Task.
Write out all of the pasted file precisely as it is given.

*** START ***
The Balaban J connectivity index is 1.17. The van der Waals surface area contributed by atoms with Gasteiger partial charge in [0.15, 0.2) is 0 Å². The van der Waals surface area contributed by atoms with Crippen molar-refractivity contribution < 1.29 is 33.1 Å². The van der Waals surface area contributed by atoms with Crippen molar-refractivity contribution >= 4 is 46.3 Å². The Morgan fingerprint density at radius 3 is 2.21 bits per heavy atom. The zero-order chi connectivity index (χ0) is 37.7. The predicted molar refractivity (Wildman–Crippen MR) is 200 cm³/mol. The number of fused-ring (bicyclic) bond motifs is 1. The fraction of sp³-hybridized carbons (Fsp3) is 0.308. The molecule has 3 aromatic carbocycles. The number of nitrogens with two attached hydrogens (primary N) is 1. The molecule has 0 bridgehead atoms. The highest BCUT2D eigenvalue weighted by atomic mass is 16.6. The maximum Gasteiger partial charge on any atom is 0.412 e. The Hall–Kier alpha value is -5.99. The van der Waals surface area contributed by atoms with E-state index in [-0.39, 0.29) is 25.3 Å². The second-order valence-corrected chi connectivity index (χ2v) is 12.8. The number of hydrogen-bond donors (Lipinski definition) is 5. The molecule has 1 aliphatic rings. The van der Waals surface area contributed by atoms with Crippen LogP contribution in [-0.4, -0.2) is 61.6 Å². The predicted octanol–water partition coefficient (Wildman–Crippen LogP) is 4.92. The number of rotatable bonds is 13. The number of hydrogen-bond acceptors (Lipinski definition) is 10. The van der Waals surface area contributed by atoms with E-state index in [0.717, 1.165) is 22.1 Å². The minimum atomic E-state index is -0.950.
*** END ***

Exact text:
The Balaban J connectivity index is 1.17. The van der Waals surface area contributed by atoms with Gasteiger partial charge in [0.15, 0.2) is 0 Å². The van der Waals surface area contributed by atoms with Crippen molar-refractivity contribution < 1.29 is 33.1 Å². The van der Waals surface area contributed by atoms with Crippen molar-refractivity contribution >= 4 is 46.3 Å². The Morgan fingerprint density at radius 3 is 2.21 bits per heavy atom. The zero-order chi connectivity index (χ0) is 37.7. The predicted molar refractivity (Wildman–Crippen MR) is 200 cm³/mol. The number of fused-ring (bicyclic) bond motifs is 1. The fraction of sp³-hybridized carbons (Fsp3) is 0.308. The molecule has 3 aromatic carbocycles. The number of nitrogens with two attached hydrogens (primary N) is 1. The molecule has 0 bridgehead atoms. The highest BCUT2D eigenvalue weighted by atomic mass is 16.6. The maximum Gasteiger partial charge on any atom is 0.412 e. The Hall–Kier alpha value is -5.99. The van der Waals surface area contributed by atoms with E-state index in [-0.39, 0.29) is 25.3 Å². The second-order valence-corrected chi connectivity index (χ2v) is 12.8. The number of hydrogen-bond donors (Lipinski definition) is 5. The molecule has 1 aliphatic rings. The van der Waals surface area contributed by atoms with Crippen LogP contribution in [-0.4, -0.2) is 61.6 Å². The predicted octanol–water partition coefficient (Wildman–Crippen LogP) is 4.92. The number of rotatable bonds is 13. The number of hydrogen-bond acceptors (Lipinski definition) is 10. The van der Waals surface area contributed by atoms with E-state index in [0.717, 1.165) is 22.1 Å². The minimum atomic E-state index is -0.950.